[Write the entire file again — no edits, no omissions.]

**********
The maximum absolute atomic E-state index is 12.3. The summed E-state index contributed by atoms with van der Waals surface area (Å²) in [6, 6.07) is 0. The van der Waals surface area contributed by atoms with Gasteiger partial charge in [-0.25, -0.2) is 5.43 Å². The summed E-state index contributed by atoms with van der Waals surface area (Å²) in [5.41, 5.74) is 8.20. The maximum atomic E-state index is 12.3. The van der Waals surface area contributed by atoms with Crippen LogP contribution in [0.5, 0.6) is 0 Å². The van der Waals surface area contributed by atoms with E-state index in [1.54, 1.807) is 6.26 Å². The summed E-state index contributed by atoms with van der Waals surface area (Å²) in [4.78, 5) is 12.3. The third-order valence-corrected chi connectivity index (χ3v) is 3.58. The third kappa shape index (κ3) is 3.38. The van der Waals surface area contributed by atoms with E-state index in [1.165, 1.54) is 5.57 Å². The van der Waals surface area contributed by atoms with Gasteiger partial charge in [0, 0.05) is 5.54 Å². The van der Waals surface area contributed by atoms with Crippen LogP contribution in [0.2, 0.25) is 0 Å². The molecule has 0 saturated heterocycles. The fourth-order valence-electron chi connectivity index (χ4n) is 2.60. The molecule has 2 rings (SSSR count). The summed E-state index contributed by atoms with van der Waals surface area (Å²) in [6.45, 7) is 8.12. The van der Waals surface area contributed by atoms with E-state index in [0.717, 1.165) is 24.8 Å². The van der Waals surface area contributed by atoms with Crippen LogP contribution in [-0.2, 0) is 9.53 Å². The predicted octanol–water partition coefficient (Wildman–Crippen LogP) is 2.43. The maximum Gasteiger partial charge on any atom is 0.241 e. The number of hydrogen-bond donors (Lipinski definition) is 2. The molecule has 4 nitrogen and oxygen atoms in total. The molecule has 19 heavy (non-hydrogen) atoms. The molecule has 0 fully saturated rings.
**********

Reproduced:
The maximum absolute atomic E-state index is 12.3. The summed E-state index contributed by atoms with van der Waals surface area (Å²) in [6, 6.07) is 0. The van der Waals surface area contributed by atoms with Gasteiger partial charge in [-0.25, -0.2) is 5.43 Å². The summed E-state index contributed by atoms with van der Waals surface area (Å²) in [5.41, 5.74) is 8.20. The maximum atomic E-state index is 12.3. The van der Waals surface area contributed by atoms with Crippen LogP contribution in [0.5, 0.6) is 0 Å². The van der Waals surface area contributed by atoms with E-state index in [1.54, 1.807) is 6.26 Å². The summed E-state index contributed by atoms with van der Waals surface area (Å²) in [4.78, 5) is 12.3. The third-order valence-corrected chi connectivity index (χ3v) is 3.58. The third kappa shape index (κ3) is 3.38. The van der Waals surface area contributed by atoms with E-state index in [1.165, 1.54) is 5.57 Å². The van der Waals surface area contributed by atoms with Gasteiger partial charge in [0, 0.05) is 5.54 Å². The van der Waals surface area contributed by atoms with Crippen LogP contribution in [0.2, 0.25) is 0 Å². The molecule has 0 saturated heterocycles. The fourth-order valence-electron chi connectivity index (χ4n) is 2.60. The molecule has 2 rings (SSSR count). The summed E-state index contributed by atoms with van der Waals surface area (Å²) in [6.45, 7) is 8.12. The van der Waals surface area contributed by atoms with E-state index in [0.717, 1.165) is 24.8 Å². The van der Waals surface area contributed by atoms with Crippen LogP contribution in [-0.2, 0) is 9.53 Å². The predicted octanol–water partition coefficient (Wildman–Crippen LogP) is 2.43. The maximum Gasteiger partial charge on any atom is 0.241 e. The number of hydrogen-bond donors (Lipinski definition) is 2. The molecule has 4 nitrogen and oxygen atoms in total. The molecule has 19 heavy (non-hydrogen) atoms. The molecule has 0 fully saturated rings.